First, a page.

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Reviewed: Millennium G400 32mb
Author: Chris Kim       Date: November 19th 1999
Page: 4

Installation of the videocard is quite straight forward and simple. Just like installing any other expansion device, just take out the old card, put in the new one, boot-up Windows, wait for it to ask for the drivers, install the drivers and installation is done. There was only one gripe about installation of the drivers, at first the OpenGL driver wouldn't be recognized. So to get the OpenGL driver to work, a clean install of Windows was required. The G400 chipset supports OpenGL and Direct3D acceleration. There is also a miniGL driver that is designed for gaming called TurboGL, but those set of drivers are only for Pentium III and Athlon based systems with appropriate setups.

Overclocking the card was a pure joy. Using PowerStrip, overclocking was a cinch. There seemed to be one thing that might have limited the overclocking ability of the card. It seems that both of the Core/Memory speeds are interchanged or linked together. But that doesn't really lower the overclocking ability of the card. Running with just the stock heatsink at 150/200, which is quite big by the way, the card gets quite hot. But adding that fan, which was from a Celeron/Pentium II/Pentium III processor, the heatsink was kept cool to the touch. The card was able to remain stable without any hicks. The card would run stable all the way up to 152/202, any higher, weird artifacts would show up on the screen while running 3D Accelerated programs. There are benchmarks of performance difference between the default and overclocked at 150/200 speeds throughout the rest of the review. For users that wish to overclock their G400 chipset based videocards, may want to use Matrox's Overclocking Utility as some problems have been had with 3rd party programs (like PowerStrip for example, even though no problems were incurred).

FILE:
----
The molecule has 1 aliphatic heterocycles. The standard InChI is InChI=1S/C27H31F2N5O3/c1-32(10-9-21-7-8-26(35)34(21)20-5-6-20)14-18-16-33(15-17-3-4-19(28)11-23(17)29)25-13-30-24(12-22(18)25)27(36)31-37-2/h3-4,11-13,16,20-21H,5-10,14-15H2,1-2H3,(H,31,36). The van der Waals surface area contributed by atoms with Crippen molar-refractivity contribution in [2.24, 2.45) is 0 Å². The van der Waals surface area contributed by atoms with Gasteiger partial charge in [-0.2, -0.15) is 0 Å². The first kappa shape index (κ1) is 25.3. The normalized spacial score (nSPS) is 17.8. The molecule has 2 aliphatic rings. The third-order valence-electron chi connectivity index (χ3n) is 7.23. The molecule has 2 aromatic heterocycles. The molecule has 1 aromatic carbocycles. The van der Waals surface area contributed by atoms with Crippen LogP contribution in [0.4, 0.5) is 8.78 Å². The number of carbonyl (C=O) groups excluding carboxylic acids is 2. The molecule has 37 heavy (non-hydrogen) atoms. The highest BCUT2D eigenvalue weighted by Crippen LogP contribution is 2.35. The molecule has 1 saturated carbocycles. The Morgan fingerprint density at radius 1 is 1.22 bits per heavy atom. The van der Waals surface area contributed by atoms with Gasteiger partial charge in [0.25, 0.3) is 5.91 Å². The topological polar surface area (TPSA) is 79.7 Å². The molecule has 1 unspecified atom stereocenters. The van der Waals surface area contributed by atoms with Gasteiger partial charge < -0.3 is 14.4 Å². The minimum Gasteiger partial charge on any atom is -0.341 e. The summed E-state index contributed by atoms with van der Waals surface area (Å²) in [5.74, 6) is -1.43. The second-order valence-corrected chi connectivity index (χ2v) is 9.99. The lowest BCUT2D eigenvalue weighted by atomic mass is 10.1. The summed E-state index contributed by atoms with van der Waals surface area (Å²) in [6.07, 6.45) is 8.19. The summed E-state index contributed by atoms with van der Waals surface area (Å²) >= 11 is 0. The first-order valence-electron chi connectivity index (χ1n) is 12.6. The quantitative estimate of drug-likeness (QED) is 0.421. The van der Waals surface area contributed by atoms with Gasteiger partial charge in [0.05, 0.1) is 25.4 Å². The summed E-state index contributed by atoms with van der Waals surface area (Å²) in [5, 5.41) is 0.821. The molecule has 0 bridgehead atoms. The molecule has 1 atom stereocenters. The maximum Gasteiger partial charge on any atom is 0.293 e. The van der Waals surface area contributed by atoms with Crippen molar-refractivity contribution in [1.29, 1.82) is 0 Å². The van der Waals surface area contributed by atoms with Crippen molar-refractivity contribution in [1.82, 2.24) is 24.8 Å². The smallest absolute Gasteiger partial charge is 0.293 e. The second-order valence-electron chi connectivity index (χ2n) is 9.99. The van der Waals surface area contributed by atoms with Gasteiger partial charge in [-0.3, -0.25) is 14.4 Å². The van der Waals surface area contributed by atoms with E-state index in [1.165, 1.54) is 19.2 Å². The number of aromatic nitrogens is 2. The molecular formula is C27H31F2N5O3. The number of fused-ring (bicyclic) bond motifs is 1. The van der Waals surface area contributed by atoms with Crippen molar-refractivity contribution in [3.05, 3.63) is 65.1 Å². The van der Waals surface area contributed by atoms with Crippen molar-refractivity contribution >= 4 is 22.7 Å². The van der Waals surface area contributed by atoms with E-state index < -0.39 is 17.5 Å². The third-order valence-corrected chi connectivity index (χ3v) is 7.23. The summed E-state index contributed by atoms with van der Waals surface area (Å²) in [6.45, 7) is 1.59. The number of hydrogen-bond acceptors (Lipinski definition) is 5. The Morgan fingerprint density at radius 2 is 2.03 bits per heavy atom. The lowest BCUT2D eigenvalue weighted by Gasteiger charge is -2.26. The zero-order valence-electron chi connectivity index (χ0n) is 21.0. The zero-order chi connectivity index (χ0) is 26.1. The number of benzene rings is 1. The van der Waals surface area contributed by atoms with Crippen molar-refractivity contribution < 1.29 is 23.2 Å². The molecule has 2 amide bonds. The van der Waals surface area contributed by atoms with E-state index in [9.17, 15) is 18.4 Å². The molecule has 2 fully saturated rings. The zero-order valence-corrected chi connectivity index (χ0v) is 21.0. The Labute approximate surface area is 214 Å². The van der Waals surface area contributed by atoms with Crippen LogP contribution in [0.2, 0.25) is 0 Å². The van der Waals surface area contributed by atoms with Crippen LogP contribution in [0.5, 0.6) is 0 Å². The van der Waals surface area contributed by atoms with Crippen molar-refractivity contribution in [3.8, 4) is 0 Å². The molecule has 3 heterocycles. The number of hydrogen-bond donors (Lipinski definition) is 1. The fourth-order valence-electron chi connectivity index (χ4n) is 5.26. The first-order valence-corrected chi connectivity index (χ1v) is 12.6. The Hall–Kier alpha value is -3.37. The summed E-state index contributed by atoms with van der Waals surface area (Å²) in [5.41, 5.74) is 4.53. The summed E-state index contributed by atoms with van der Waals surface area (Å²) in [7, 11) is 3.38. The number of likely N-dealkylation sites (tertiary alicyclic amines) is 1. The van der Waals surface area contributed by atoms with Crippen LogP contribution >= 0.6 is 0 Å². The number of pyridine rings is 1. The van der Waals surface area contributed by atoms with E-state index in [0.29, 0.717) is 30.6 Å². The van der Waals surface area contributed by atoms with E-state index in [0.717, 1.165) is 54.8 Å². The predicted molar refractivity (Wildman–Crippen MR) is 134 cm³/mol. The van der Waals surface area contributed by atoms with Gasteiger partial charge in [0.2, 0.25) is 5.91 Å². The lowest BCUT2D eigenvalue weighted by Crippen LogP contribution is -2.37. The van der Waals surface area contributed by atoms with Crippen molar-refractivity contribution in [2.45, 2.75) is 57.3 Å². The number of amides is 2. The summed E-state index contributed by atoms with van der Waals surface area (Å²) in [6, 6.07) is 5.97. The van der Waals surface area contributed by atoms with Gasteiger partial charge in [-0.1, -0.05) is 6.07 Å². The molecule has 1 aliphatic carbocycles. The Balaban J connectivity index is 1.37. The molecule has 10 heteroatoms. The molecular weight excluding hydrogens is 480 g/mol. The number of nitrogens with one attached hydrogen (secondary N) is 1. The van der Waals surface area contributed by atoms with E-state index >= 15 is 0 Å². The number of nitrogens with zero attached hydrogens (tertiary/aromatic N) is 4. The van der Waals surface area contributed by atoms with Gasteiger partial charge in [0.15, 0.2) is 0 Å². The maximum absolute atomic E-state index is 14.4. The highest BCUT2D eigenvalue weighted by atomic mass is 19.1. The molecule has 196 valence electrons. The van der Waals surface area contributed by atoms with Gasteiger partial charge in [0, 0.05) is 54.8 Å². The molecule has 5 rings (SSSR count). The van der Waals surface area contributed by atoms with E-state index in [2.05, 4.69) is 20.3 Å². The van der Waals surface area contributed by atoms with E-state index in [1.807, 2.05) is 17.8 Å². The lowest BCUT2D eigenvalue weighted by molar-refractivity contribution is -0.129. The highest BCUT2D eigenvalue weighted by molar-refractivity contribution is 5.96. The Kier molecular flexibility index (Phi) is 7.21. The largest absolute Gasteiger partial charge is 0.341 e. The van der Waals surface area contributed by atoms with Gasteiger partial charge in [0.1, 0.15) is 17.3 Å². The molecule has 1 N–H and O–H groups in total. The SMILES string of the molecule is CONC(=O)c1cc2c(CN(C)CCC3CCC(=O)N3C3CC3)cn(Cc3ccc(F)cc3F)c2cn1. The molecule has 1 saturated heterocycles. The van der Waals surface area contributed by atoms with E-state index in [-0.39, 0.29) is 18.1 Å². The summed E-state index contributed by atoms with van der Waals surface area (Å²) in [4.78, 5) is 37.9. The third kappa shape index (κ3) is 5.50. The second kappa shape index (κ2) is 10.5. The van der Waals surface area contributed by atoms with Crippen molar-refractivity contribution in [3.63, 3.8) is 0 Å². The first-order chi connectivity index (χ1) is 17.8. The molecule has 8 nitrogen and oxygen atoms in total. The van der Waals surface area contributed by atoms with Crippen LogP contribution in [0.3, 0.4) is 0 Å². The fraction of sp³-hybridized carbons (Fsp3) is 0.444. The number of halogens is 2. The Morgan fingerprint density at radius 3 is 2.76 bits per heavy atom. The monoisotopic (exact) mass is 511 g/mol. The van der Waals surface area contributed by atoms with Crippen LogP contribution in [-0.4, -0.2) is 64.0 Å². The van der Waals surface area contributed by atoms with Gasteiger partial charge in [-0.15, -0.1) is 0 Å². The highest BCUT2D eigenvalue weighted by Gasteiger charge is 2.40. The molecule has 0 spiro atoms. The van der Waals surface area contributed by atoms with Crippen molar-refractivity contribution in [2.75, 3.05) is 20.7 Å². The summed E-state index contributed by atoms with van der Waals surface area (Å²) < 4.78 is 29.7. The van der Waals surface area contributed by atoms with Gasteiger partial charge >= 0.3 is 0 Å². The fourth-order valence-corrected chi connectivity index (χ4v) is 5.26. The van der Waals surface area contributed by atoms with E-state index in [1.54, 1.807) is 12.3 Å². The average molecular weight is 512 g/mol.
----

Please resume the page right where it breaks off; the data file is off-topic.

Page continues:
2D image quality and acceleration is pretty much at the end of the line, as the Millennium G400 shows this retaining the excellent image quality and rendering speed of the previous videocard generations. The 300mhz RAMDAC on the Millennium G400 32mb keeps the image quality crisp and clean at nearly every resolution (as long as the monitor can support that resolution with appropriate refresh rate, the Millennium G400 MAX has a 360mhz RAMDAC).

The benchmarks were all done on the following test bed system:

  • Processor: Celeron 400mhz @ 450mhz
  • Motherboard: ASUS P2B
  • RAM: 64mb
  • Videocard Matrox Millennium G400 32mb
  • Drivers:
  • Go To: [ Previous | Next | Home ] - Quake 3 Arena Test Benchmarks
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    Added:  Friday, November 19, 1999
    Reviewer:  Chris Kim
    Page: 4/9

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